I am not going to be able to make it to this exhibit as it closes on Sunday but it looks awesome.
HIDE: Skin as Material and Metaphor
March 6–August 1, 2010 (Part I)
The National Museum of the American Indian, New York, NY
The press release states:
For Native people, skin encompasses an entire universe of meaning. Our own skin functions as a canvas that we can inscribe with messages about our identity or use as a shield to protect and hide our secrets. As a material, animal skin or hide has had a long history within Native culture. It is a symbolic reminder of historical misrepresentation, exploitation, and racial politics. The artists selected for HIDE draw upon this subject in multi-faceted ways, using both the material and concept of skin as a metaphor for widespread issues surrounding identity and personal, historical, and environmental trauma and perseverance. In their work, they interrupt our understanding of race, distort our perception of “skin,” and breach the artificial boundaries created by this potent subject matter. Rather than hiding difficult issues, they expose what is beneath the surface.
In particular I would like to have seen the work of Nadia Myre. She has work on display from her work The scar project. A project in which Nadia works interactively with others in discussing issues of healing, wounds, and loss. The participants are invited to sew their scars into the provided canvases and reveal whether their scar could heal or not. The project is very poetic and to me very constructive for the individuals. I think that embroidery and sewing can be extremely cathartic and can heal emotional scars and trauma by its invitation to meditate on your thoughts. In this project Nadia invites her audience to experience that for themselves.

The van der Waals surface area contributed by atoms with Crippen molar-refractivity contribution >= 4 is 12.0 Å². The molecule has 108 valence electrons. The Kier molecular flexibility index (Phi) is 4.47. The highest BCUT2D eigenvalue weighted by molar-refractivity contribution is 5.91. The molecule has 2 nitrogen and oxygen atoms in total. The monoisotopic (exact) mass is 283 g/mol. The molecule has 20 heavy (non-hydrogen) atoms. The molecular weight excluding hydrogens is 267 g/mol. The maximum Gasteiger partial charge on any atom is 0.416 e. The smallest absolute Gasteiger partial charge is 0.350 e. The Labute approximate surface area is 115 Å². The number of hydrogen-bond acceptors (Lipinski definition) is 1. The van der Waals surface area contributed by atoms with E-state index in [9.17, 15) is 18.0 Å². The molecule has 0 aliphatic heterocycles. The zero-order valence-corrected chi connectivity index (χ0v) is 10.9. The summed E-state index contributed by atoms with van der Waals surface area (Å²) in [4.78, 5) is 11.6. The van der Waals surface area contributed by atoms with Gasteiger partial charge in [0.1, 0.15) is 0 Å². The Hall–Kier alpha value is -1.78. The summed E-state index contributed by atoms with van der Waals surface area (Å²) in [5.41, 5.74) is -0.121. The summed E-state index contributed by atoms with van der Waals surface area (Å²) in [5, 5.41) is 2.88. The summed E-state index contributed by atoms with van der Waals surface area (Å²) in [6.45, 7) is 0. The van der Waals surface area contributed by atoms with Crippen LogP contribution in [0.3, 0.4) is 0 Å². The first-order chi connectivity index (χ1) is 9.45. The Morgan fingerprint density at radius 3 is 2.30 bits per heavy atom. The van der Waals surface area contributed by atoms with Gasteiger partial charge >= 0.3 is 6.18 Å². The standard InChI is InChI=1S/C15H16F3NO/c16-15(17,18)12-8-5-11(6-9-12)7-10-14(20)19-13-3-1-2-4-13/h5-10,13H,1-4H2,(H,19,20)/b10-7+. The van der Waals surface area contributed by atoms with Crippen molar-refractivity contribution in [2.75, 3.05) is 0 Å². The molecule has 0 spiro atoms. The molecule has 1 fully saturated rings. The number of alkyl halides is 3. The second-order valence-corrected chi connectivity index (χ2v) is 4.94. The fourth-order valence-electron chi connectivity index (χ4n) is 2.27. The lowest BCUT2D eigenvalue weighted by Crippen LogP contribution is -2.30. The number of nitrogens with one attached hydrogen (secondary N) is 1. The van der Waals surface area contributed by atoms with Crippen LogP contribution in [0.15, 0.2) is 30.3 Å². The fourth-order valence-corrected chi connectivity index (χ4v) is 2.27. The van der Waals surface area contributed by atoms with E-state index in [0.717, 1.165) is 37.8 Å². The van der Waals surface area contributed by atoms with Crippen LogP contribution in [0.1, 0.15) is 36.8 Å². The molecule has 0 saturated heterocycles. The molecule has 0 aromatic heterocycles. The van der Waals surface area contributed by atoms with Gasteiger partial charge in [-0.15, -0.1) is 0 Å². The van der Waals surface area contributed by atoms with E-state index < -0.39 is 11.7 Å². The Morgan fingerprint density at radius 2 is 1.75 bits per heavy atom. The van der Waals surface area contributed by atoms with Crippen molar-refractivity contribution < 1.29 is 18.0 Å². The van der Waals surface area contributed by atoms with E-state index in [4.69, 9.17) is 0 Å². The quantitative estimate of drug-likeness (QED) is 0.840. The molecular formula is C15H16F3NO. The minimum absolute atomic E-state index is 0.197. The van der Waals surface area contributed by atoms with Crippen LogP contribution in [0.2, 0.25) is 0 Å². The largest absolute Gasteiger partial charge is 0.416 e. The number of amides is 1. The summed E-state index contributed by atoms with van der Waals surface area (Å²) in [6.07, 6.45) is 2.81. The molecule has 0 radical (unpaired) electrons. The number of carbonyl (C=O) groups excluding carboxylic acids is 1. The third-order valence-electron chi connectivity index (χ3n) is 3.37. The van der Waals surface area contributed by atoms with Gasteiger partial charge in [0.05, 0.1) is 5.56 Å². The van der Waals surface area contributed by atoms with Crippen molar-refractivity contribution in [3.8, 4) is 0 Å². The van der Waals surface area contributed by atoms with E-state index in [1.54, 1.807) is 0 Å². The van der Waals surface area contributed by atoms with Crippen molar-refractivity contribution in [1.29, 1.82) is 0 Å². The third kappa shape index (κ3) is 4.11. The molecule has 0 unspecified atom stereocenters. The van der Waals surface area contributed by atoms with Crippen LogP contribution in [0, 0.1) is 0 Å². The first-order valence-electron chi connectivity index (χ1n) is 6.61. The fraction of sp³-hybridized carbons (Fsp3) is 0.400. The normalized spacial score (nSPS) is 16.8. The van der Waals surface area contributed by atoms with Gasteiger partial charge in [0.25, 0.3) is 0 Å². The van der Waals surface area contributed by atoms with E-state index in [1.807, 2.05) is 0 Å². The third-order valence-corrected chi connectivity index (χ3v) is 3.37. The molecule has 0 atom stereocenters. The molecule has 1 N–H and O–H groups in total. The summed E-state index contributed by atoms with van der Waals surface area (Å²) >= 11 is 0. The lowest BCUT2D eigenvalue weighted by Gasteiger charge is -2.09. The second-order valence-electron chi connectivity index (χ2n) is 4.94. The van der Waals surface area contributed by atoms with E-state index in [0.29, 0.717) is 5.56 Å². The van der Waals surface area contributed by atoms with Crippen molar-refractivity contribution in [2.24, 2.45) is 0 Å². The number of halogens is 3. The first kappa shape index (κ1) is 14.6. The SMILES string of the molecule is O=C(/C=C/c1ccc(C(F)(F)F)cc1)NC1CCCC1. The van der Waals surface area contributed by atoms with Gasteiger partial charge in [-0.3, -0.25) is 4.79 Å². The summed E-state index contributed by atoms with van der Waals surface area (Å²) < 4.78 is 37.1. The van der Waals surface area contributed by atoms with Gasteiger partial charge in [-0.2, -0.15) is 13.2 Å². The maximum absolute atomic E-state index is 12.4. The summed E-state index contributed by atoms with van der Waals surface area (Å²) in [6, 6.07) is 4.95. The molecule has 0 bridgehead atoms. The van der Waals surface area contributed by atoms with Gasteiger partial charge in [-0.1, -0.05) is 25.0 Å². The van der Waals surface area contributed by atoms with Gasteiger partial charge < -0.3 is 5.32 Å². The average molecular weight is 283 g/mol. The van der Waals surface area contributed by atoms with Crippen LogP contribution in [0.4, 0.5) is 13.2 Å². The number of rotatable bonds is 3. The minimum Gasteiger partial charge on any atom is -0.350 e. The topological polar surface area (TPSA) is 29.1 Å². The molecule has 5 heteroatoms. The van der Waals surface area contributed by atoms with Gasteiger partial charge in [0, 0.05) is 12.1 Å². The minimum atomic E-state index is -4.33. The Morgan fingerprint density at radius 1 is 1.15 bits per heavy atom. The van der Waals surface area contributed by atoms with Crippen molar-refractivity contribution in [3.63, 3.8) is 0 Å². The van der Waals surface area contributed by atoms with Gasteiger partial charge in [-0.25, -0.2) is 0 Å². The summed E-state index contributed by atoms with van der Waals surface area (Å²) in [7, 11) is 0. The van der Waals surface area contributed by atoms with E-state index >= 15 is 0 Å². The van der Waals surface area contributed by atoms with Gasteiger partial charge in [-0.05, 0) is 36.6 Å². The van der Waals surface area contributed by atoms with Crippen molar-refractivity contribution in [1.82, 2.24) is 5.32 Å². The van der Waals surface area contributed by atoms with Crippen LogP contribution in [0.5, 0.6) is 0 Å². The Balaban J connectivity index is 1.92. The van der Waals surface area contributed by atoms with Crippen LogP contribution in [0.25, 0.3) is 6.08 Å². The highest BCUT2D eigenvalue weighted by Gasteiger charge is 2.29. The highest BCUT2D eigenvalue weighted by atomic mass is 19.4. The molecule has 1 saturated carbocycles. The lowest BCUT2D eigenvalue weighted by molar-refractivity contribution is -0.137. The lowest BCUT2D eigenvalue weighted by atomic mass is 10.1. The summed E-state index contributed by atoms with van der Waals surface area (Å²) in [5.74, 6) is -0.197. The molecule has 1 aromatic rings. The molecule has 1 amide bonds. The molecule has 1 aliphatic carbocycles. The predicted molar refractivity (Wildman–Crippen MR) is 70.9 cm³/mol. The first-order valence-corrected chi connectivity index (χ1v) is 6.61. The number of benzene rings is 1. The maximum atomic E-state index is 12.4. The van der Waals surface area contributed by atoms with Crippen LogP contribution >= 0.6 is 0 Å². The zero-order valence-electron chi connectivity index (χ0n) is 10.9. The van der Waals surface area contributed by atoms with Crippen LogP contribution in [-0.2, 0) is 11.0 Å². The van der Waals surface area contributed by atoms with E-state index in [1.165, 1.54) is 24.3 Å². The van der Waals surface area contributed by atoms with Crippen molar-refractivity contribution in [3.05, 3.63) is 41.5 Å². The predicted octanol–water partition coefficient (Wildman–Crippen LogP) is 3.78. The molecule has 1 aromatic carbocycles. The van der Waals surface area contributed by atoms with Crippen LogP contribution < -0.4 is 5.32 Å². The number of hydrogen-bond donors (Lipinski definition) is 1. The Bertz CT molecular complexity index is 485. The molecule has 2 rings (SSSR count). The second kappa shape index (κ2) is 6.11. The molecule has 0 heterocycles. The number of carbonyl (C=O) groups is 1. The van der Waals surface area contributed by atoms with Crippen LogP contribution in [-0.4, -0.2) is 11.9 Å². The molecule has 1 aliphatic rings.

This inspired her next project the Forgiveness project. What would you want to be forgiven for?
Most of Nadia' work uses the scar both as a literal form and as a metaphor for issues within her culture, culture in general, media, & identity.
She not only works with sewing techniques but makes gorgeous beaded works as well.
Her projects are displayed in a very minimal way and seem to have a ton of back story to them. She is a very interesting artist and I will be curious to see more work from her.
She also creates some pretty powerful videos that you can watch here.
I hope that one of you can make it to the exhibit. There are a number of artists in the show and on the website utilizing fiber and fiber techniques. The museum is free so you can't beat that.